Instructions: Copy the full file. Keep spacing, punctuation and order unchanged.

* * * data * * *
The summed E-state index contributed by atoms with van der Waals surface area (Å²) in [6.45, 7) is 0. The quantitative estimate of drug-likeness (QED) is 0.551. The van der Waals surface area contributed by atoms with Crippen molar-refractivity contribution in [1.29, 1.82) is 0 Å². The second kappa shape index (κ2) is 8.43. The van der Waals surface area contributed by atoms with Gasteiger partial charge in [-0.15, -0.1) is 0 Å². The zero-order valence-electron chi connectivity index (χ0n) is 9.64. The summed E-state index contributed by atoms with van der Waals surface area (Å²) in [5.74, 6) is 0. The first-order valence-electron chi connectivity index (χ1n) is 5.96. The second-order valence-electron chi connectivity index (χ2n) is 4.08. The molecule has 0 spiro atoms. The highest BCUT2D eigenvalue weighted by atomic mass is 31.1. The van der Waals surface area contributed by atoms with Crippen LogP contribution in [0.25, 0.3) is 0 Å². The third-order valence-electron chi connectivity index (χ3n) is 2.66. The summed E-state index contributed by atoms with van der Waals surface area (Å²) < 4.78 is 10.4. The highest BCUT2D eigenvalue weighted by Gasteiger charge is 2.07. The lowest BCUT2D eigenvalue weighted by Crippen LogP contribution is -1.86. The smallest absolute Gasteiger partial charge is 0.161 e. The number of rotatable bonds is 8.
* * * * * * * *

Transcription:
The summed E-state index contributed by atoms with van der Waals surface area (Å²) in [6.45, 7) is 0. The quantitative estimate of drug-likeness (QED) is 0.551. The van der Waals surface area contributed by atoms with Crippen molar-refractivity contribution in [1.29, 1.82) is 0 Å². The second kappa shape index (κ2) is 8.43. The van der Waals surface area contributed by atoms with Gasteiger partial charge in [-0.15, -0.1) is 0 Å². The zero-order valence-electron chi connectivity index (χ0n) is 9.64. The summed E-state index contributed by atoms with van der Waals surface area (Å²) in [5.74, 6) is 0. The first-order valence-electron chi connectivity index (χ1n) is 5.96. The second-order valence-electron chi connectivity index (χ2n) is 4.08. The molecule has 0 spiro atoms. The highest BCUT2D eigenvalue weighted by atomic mass is 31.1. The van der Waals surface area contributed by atoms with Crippen LogP contribution in [0.25, 0.3) is 0 Å². The third-order valence-electron chi connectivity index (χ3n) is 2.66. The summed E-state index contributed by atoms with van der Waals surface area (Å²) < 4.78 is 10.4. The highest BCUT2D eigenvalue weighted by Gasteiger charge is 2.07. The lowest BCUT2D eigenvalue weighted by Crippen LogP contribution is -1.86. The smallest absolute Gasteiger partial charge is 0.161 e. The number of rotatable bonds is 8.